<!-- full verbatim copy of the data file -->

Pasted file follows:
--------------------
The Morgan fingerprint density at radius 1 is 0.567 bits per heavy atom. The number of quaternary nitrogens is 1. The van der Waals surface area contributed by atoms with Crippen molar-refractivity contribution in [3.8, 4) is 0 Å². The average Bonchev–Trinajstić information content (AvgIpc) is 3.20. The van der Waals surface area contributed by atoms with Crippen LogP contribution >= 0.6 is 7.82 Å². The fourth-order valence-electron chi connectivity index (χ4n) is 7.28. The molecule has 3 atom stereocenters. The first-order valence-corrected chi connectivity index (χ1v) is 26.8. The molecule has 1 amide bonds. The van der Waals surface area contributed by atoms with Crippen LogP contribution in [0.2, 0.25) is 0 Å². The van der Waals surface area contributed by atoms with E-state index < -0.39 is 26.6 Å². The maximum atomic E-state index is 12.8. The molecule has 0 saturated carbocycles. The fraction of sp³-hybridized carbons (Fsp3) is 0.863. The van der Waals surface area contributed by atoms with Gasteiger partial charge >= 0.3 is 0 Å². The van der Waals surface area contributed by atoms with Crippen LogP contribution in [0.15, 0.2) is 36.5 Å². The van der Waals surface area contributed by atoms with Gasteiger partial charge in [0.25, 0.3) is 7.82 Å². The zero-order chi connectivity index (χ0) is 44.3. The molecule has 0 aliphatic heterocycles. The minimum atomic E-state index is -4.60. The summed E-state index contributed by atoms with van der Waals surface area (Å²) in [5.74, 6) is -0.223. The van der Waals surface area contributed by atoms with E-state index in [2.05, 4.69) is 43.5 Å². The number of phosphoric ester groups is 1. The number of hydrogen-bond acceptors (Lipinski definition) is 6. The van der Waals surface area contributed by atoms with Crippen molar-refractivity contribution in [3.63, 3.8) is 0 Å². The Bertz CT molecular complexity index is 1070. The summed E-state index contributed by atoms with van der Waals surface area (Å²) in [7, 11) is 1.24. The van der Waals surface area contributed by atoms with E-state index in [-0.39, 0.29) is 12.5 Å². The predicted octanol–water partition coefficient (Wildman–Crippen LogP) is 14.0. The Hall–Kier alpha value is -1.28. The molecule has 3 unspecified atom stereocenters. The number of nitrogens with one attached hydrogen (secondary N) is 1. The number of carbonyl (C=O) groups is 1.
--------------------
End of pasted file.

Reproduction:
The Morgan fingerprint density at radius 1 is 0.567 bits per heavy atom. The number of quaternary nitrogens is 1. The van der Waals surface area contributed by atoms with Crippen molar-refractivity contribution in [3.8, 4) is 0 Å². The average Bonchev–Trinajstić information content (AvgIpc) is 3.20. The van der Waals surface area contributed by atoms with Crippen LogP contribution >= 0.6 is 7.82 Å². The fourth-order valence-electron chi connectivity index (χ4n) is 7.28. The molecule has 3 atom stereocenters. The first-order valence-corrected chi connectivity index (χ1v) is 26.8. The molecule has 1 amide bonds. The van der Waals surface area contributed by atoms with Crippen LogP contribution in [0.2, 0.25) is 0 Å². The van der Waals surface area contributed by atoms with E-state index < -0.39 is 26.6 Å². The maximum atomic E-state index is 12.8. The molecule has 0 saturated carbocycles. The fraction of sp³-hybridized carbons (Fsp3) is 0.863. The van der Waals surface area contributed by atoms with Gasteiger partial charge >= 0.3 is 0 Å². The van der Waals surface area contributed by atoms with Crippen LogP contribution in [0.15, 0.2) is 36.5 Å². The van der Waals surface area contributed by atoms with Gasteiger partial charge in [0.25, 0.3) is 7.82 Å². The zero-order chi connectivity index (χ0) is 44.3. The molecule has 0 aliphatic heterocycles. The minimum atomic E-state index is -4.60. The summed E-state index contributed by atoms with van der Waals surface area (Å²) in [5.74, 6) is -0.223. The van der Waals surface area contributed by atoms with E-state index in [2.05, 4.69) is 43.5 Å². The number of phosphoric ester groups is 1. The number of hydrogen-bond acceptors (Lipinski definition) is 6. The van der Waals surface area contributed by atoms with Crippen molar-refractivity contribution in [3.63, 3.8) is 0 Å². The Bertz CT molecular complexity index is 1070. The summed E-state index contributed by atoms with van der Waals surface area (Å²) in [7, 11) is 1.24. The van der Waals surface area contributed by atoms with E-state index in [-0.39, 0.29) is 12.5 Å². The predicted octanol–water partition coefficient (Wildman–Crippen LogP) is 14.0. The Hall–Kier alpha value is -1.28. The molecule has 3 unspecified atom stereocenters. The number of nitrogens with one attached hydrogen (secondary N) is 1. The number of carbonyl (C=O) groups is 1.